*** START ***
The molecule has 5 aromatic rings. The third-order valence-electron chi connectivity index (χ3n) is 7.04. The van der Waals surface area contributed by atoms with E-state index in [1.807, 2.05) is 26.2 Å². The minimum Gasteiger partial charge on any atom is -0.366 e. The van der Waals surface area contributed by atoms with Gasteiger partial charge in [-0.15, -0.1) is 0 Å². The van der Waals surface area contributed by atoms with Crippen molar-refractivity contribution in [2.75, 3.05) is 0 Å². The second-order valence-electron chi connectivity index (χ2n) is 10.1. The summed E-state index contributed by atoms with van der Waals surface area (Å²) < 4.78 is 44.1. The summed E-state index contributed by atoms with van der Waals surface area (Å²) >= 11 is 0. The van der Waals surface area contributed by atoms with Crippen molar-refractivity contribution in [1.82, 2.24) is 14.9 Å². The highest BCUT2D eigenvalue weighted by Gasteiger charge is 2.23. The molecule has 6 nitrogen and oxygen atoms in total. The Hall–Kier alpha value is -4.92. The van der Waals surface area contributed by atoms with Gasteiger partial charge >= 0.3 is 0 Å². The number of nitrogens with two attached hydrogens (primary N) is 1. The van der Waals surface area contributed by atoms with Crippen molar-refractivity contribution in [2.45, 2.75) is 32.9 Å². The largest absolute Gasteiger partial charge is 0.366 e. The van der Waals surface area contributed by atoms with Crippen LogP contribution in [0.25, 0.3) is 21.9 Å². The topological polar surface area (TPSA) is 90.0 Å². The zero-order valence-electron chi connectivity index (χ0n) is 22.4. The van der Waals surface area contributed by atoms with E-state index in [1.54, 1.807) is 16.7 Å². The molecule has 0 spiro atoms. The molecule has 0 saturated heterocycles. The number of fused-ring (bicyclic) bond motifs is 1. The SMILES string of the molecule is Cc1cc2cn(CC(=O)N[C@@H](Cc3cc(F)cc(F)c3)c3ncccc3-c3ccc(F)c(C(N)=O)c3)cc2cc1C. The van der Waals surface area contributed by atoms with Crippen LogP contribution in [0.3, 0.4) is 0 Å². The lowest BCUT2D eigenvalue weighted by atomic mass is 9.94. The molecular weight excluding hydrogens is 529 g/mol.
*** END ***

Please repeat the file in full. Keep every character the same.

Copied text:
The molecule has 5 aromatic rings. The third-order valence-electron chi connectivity index (χ3n) is 7.04. The van der Waals surface area contributed by atoms with E-state index in [1.807, 2.05) is 26.2 Å². The minimum Gasteiger partial charge on any atom is -0.366 e. The van der Waals surface area contributed by atoms with Gasteiger partial charge in [-0.15, -0.1) is 0 Å². The van der Waals surface area contributed by atoms with Crippen molar-refractivity contribution in [2.75, 3.05) is 0 Å². The second-order valence-electron chi connectivity index (χ2n) is 10.1. The summed E-state index contributed by atoms with van der Waals surface area (Å²) < 4.78 is 44.1. The summed E-state index contributed by atoms with van der Waals surface area (Å²) >= 11 is 0. The van der Waals surface area contributed by atoms with Crippen molar-refractivity contribution in [1.82, 2.24) is 14.9 Å². The highest BCUT2D eigenvalue weighted by Gasteiger charge is 2.23. The molecule has 6 nitrogen and oxygen atoms in total. The Hall–Kier alpha value is -4.92. The van der Waals surface area contributed by atoms with Gasteiger partial charge >= 0.3 is 0 Å². The number of nitrogens with two attached hydrogens (primary N) is 1. The van der Waals surface area contributed by atoms with Crippen molar-refractivity contribution in [2.45, 2.75) is 32.9 Å². The largest absolute Gasteiger partial charge is 0.366 e. The van der Waals surface area contributed by atoms with Crippen LogP contribution in [0.25, 0.3) is 21.9 Å². The topological polar surface area (TPSA) is 90.0 Å². The zero-order valence-electron chi connectivity index (χ0n) is 22.4. The van der Waals surface area contributed by atoms with E-state index in [1.54, 1.807) is 16.7 Å². The molecule has 0 spiro atoms. The molecule has 0 saturated heterocycles. The number of fused-ring (bicyclic) bond motifs is 1. The SMILES string of the molecule is Cc1cc2cn(CC(=O)N[C@@H](Cc3cc(F)cc(F)c3)c3ncccc3-c3ccc(F)c(C(N)=O)c3)cc2cc1C. The van der Waals surface area contributed by atoms with Crippen LogP contribution in [0.3, 0.4) is 0 Å². The lowest BCUT2D eigenvalue weighted by atomic mass is 9.94. The molecular weight excluding hydrogens is 529 g/mol.